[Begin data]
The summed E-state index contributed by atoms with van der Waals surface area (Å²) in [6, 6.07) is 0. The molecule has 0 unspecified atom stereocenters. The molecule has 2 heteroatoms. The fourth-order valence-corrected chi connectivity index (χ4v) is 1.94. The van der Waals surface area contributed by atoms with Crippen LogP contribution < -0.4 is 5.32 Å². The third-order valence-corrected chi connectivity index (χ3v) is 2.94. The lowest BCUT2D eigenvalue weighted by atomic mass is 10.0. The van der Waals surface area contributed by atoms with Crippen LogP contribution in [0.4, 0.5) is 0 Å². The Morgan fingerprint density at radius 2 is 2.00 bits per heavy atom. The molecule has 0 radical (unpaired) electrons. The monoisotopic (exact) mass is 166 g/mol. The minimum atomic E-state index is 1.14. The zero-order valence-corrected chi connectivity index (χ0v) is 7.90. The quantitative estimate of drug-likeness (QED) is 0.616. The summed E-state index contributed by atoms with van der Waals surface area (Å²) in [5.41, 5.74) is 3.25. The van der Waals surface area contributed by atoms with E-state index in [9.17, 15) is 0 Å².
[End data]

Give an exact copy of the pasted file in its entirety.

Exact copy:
The summed E-state index contributed by atoms with van der Waals surface area (Å²) in [6, 6.07) is 0. The molecule has 0 unspecified atom stereocenters. The molecule has 2 heteroatoms. The fourth-order valence-corrected chi connectivity index (χ4v) is 1.94. The van der Waals surface area contributed by atoms with Crippen LogP contribution < -0.4 is 5.32 Å². The third-order valence-corrected chi connectivity index (χ3v) is 2.94. The lowest BCUT2D eigenvalue weighted by atomic mass is 10.0. The van der Waals surface area contributed by atoms with Crippen LogP contribution in [0.4, 0.5) is 0 Å². The Morgan fingerprint density at radius 2 is 2.00 bits per heavy atom. The molecule has 0 radical (unpaired) electrons. The monoisotopic (exact) mass is 166 g/mol. The minimum atomic E-state index is 1.14. The zero-order valence-corrected chi connectivity index (χ0v) is 7.90. The quantitative estimate of drug-likeness (QED) is 0.616. The summed E-state index contributed by atoms with van der Waals surface area (Å²) in [5.41, 5.74) is 3.25. The van der Waals surface area contributed by atoms with E-state index in [9.17, 15) is 0 Å².